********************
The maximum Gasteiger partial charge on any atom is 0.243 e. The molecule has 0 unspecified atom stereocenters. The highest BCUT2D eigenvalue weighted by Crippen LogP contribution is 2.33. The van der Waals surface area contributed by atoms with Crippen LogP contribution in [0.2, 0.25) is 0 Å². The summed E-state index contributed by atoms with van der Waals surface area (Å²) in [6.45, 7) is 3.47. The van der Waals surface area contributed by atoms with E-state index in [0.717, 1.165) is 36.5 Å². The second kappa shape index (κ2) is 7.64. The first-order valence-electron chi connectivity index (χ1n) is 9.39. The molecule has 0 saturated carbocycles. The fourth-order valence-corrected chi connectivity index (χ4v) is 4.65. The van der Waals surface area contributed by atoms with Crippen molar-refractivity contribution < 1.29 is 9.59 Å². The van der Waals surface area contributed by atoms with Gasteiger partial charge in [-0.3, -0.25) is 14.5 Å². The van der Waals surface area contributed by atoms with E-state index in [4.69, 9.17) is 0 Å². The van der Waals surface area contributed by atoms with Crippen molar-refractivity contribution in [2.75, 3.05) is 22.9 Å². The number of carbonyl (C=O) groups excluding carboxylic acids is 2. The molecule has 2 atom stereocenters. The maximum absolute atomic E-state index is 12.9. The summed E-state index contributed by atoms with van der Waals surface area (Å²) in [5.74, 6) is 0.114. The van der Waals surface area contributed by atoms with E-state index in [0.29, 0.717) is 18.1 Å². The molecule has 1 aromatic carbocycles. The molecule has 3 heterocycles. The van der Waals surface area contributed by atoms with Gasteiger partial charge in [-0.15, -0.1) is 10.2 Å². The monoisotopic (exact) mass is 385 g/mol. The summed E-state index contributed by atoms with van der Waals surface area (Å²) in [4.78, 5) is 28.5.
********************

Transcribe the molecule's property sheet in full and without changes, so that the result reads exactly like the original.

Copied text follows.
The maximum Gasteiger partial charge on any atom is 0.243 e. The molecule has 0 unspecified atom stereocenters. The highest BCUT2D eigenvalue weighted by Crippen LogP contribution is 2.33. The van der Waals surface area contributed by atoms with Crippen LogP contribution in [0.2, 0.25) is 0 Å². The summed E-state index contributed by atoms with van der Waals surface area (Å²) in [6.45, 7) is 3.47. The van der Waals surface area contributed by atoms with E-state index in [0.717, 1.165) is 36.5 Å². The second kappa shape index (κ2) is 7.64. The first-order valence-electron chi connectivity index (χ1n) is 9.39. The molecule has 0 saturated carbocycles. The fourth-order valence-corrected chi connectivity index (χ4v) is 4.65. The van der Waals surface area contributed by atoms with Crippen molar-refractivity contribution < 1.29 is 9.59 Å². The van der Waals surface area contributed by atoms with Gasteiger partial charge in [-0.3, -0.25) is 14.5 Å². The van der Waals surface area contributed by atoms with E-state index in [4.69, 9.17) is 0 Å². The van der Waals surface area contributed by atoms with Crippen molar-refractivity contribution in [2.75, 3.05) is 22.9 Å². The number of carbonyl (C=O) groups excluding carboxylic acids is 2. The molecule has 2 atom stereocenters. The maximum absolute atomic E-state index is 12.9. The summed E-state index contributed by atoms with van der Waals surface area (Å²) in [5.74, 6) is 0.114. The van der Waals surface area contributed by atoms with E-state index in [0.29, 0.717) is 18.1 Å². The molecule has 1 aromatic carbocycles. The molecule has 3 heterocycles. The van der Waals surface area contributed by atoms with Gasteiger partial charge in [-0.15, -0.1) is 10.2 Å². The monoisotopic (exact) mass is 385 g/mol. The summed E-state index contributed by atoms with van der Waals surface area (Å²) in [4.78, 5) is 28.5.